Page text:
South William Street, runs from the junction with Exchequer Street, Wicklow Street, and St. Andrew’s Street on its northeastern end to the junction of Johnson Place and Stephen Street on its southwestern end.
The street was laid out in 1676 by William Williams and was part of Dublin’s 17th-century expansion beyond its medieval walls. The street has one of the largest and most complete groups of 18th century merchants’ houses in the city. However, M’Cready claims the street is named after King William III.
In 2012, the street was rebranded as being the centre of Dublin’s “Creative Quarter”, an area noted for its “independent design stores, fashion outlets and cafes”. The UK’s Academy of Urbanism has noted that the street has transformed “from the bustling heart of the rag trade to a well-known spot for retail entrepreneurs, start-ups and those in search of a good night out”.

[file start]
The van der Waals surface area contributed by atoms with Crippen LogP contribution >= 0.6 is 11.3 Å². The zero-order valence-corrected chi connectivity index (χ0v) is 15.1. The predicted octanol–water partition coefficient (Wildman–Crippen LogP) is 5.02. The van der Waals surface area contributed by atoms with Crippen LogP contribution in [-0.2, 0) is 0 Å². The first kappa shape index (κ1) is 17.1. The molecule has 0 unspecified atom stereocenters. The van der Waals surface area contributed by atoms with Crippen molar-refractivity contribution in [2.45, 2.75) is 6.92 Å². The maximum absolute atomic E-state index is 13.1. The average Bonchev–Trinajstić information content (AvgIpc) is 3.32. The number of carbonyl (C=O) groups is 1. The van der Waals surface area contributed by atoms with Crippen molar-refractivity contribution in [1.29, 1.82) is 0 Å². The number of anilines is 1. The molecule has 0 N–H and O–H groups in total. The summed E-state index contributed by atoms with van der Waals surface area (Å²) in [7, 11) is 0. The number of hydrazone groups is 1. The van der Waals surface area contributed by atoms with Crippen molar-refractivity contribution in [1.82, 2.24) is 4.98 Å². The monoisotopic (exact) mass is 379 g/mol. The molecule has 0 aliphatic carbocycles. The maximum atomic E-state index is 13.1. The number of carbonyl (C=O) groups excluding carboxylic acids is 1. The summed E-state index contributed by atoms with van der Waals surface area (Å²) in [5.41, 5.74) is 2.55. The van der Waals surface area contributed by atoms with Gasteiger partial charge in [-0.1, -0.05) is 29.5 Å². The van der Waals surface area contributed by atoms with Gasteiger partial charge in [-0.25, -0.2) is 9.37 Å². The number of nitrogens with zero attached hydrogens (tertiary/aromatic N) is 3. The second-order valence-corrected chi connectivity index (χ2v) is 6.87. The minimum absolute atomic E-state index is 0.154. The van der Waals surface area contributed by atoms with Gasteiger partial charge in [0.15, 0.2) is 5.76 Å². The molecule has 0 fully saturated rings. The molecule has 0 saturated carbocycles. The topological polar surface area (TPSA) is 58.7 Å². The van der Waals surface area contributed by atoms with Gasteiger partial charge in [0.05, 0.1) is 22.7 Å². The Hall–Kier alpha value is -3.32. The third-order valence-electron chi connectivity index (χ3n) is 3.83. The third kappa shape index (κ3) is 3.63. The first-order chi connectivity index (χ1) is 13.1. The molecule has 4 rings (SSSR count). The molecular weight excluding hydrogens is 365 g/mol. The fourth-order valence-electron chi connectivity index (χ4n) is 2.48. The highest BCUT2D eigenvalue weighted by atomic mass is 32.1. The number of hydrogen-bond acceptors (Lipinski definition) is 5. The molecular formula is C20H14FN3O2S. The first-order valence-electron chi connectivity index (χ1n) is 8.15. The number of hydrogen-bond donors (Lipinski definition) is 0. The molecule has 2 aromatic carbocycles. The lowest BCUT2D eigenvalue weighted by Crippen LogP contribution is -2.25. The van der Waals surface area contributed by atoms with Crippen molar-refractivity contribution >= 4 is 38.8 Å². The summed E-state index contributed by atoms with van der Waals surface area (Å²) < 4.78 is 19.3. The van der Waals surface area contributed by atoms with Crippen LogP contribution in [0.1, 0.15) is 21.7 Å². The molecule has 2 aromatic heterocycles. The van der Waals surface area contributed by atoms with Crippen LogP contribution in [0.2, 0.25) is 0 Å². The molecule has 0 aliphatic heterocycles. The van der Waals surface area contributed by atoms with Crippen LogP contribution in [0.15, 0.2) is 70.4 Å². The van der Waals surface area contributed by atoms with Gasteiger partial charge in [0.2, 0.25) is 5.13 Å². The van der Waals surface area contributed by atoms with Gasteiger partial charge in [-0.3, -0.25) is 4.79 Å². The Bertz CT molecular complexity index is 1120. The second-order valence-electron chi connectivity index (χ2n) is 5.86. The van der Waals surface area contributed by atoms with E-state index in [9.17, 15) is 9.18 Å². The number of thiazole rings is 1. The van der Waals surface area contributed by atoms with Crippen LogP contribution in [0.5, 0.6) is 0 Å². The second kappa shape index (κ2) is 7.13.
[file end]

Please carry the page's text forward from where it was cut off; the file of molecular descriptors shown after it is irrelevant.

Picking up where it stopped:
The street is dominated by Powerscourt House, the former Dublin townhouse of Viscount Powerscourt. It was constructed in the 18th century for Richard Wingfield, 3rd Viscount Powerscourt, a member of the Irish House of Lords. The townhouse was the Wingfield family’s urban residence when they were visiting from the Powerscourt Estate in Enniskerry, County Wicklow.
Designed by Robert Mack, it dates from between 1771 and 1774. The court at the rear of the building was created with the addition of three brown-brick office buildings from 1809 to 1811. The townhouse was purchased and redeveloped as a shopping centre between 1978 and 1981 and is now known as the Powerscourt Townhouse Centre.